10/10/2013 04:41 pm ET Updated Dec 10, 2013

Does Your School Protect Your Head? Players Talk

Part of Youth Radio's special coverage on the risks of high school football, this audio slideshow features football players from Castro Valley High School, 25 miles east of San Francisco. They describe the experience of getting a concussion, and the tension between wanting to play and pulling themselves out of the game after they've been injured.

Audio: Ike Sriskandarajah and Brett Myers
Photos: Brett Myers and Bianca Brooks

More than 1 million high school boys play football in the U.S. But with a growing body of evidence linking the sport with chronic brain injury, some schools are trying to change how teams play and practice. They have a long way to go. Only two states are enforcing rules that protect high school teen players on the field and in practice. This week, PBS' Frontline aired "League of Denial," a two-hour documentary about the NFL's attempt to cover up evidence linking football and chronic brain damage. In the full report, Youth Radio reporters look at three safety measures being used by the pros and compares them to what's happening at the high school level.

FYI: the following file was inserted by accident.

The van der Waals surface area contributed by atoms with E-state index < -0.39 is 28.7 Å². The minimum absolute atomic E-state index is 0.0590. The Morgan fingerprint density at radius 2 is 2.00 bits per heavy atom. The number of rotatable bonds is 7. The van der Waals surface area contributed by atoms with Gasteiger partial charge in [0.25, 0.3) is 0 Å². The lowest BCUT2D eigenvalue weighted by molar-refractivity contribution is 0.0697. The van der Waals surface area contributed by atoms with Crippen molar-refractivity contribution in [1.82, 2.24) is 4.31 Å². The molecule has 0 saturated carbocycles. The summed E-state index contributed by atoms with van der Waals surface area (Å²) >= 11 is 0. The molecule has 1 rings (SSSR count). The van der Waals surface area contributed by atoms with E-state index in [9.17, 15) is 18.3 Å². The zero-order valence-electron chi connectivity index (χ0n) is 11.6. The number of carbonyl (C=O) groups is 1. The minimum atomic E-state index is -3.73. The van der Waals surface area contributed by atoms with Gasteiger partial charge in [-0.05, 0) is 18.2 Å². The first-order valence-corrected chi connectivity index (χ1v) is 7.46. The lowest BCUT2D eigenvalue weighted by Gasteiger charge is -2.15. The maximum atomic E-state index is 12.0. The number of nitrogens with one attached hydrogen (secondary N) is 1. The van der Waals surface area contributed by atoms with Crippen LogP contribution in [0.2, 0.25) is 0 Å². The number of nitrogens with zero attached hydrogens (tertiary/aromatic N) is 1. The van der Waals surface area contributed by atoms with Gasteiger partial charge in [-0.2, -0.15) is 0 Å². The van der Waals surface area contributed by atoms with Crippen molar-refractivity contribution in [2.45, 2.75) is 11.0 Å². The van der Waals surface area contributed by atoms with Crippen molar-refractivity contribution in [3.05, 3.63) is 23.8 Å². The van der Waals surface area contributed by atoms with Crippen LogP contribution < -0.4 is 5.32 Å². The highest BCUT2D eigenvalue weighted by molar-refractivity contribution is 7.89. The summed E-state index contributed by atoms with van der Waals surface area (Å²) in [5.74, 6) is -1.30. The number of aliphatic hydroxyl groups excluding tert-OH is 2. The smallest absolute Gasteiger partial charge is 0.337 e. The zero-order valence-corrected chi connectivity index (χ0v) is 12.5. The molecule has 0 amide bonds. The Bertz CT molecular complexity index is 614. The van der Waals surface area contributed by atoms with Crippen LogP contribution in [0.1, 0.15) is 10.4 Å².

Originally published on, the premier source for youth generated news throughout the globe.

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